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High Court Strikes Racial Gerrymandering in North Carolina

By William Vogeler, Esq. | Last updated on

For the second time in as many weeks, the U.S. Supreme Court dealt a blow to North Carolina's efforts to change elections based on race.

Last week, the High Court let stand a decision that the state's voting laws unlawfully targeted African-American voters based on voter identification and other measures to keep them from the polls. This week, the Court struck down congressional boundaries that were drawn to pack more black voters into congressional districts.

"The Constitution entrusts states with the job of designing congressional districts," Justice Elena Kagan wrote in Cooper v. Harris. "But it also imposes an important constraint: A state may not use race as the predominant factor in drawing district lines unless it has a compelling reason."

Racial Boundaries

Affirming a ruling that the gerrymandering violated the Equal Protection Clause, the court considered how the state changed voting boundaries in Congressional Districts 1 and 12. The state admitted that race was part of the reason for changes in the 1st but not the 12th, where the redistricting increased black voting concentration nearly 7 percent.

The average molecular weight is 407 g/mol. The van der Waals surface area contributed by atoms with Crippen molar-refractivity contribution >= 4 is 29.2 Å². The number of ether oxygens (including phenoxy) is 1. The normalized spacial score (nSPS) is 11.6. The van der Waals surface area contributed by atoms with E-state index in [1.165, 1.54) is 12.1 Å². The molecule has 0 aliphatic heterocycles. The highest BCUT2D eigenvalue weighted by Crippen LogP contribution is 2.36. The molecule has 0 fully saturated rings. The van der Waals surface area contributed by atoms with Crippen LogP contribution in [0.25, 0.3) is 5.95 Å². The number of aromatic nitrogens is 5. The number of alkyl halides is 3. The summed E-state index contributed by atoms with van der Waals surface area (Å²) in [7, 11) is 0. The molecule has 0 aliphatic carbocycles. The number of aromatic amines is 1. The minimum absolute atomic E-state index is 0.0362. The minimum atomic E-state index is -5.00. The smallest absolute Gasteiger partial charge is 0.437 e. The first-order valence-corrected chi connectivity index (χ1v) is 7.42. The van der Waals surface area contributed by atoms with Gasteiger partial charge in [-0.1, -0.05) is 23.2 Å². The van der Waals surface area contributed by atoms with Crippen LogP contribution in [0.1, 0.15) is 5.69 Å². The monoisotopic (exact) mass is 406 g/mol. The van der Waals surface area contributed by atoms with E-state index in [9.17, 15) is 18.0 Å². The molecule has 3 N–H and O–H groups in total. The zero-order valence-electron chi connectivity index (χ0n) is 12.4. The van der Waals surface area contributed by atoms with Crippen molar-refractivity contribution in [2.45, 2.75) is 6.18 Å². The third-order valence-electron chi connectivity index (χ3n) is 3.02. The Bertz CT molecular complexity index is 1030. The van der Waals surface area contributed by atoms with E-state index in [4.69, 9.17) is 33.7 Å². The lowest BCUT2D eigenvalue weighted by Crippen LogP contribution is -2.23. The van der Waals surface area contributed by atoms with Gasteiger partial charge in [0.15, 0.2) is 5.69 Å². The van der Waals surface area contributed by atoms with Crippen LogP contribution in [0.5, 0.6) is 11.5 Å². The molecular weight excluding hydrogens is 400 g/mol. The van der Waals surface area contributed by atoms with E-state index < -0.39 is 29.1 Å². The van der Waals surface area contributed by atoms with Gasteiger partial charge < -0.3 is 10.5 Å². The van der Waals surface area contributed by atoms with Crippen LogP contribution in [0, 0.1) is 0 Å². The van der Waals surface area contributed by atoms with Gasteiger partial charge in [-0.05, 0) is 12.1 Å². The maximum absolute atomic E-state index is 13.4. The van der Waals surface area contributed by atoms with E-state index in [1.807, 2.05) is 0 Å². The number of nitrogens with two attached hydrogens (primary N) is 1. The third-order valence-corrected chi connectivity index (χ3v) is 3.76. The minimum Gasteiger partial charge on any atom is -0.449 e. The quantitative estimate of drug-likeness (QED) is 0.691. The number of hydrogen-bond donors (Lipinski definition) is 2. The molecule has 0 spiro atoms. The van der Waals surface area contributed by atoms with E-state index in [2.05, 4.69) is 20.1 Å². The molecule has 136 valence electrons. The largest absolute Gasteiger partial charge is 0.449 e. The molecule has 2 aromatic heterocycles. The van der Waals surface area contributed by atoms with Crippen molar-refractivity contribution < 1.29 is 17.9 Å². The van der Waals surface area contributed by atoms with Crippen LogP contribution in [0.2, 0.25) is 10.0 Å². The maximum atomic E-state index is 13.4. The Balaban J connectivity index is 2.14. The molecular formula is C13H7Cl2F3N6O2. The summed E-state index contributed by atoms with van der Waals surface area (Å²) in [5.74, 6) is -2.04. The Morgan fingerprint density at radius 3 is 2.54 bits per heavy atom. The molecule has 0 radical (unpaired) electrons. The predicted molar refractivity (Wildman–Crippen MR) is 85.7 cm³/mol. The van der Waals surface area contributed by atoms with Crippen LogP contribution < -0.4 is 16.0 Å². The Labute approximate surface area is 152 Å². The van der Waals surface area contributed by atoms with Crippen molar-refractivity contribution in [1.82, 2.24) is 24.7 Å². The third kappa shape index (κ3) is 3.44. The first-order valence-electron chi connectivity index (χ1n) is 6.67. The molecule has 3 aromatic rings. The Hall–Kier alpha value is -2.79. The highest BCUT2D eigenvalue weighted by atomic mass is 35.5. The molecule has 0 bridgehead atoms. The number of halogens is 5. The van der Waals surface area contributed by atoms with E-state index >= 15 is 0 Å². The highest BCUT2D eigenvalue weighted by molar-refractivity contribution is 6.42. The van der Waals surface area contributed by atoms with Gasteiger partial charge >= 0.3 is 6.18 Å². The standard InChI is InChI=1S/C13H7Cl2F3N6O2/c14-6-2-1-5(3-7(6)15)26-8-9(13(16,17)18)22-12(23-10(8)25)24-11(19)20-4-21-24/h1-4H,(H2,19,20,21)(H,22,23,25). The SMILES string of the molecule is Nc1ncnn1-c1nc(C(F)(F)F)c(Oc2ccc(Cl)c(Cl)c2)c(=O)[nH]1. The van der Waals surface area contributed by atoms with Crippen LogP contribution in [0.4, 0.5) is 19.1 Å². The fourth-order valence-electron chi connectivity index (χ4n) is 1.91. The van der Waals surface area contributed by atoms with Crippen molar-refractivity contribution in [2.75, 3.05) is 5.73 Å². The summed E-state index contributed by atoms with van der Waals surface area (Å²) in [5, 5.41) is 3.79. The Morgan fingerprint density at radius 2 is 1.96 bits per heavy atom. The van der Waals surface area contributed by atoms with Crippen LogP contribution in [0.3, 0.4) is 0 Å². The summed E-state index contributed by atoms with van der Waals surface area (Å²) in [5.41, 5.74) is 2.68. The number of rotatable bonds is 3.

Kagan, joined by Justices Clarence Thomas, Ruth Bader Ginsburg, Stephen G. Breyer, and Sonia Sotomayor, rejected the argument that the change was for "political reasons." The state claimed it intended to add more Democrats to the district.

In a dissent joined by Chief Justice John Roberts and Justice Anthony Kennedy, Justice Samuel Alito said the majority did not apply another court ruling that allowed lawmakers to redistrict based on politics.

"A precedent of this court should not be treated like a disposable household item -- say, a paper plate or napkin -- to be used once and then tossed in the trash," he wrote.

Justice Neil Gorsuch did not participate in the decision.

Partisan Politics

The struggle against North Carolina's racial politics is far from over. After the decision this week and the voter ID decision law last week, Common Cause said the state continues racial gerrymandering in the guise of partisan politics.

"Sadly, state lawmakers responded to rulings against their unconstitutional racial gerrymandering by then gerrymandering along partisan lines." the nonprofit organization said. "The result has been rigged elections that continue to deny North Carolina voters of their constitutional right to have a voice in choosing their representatives."

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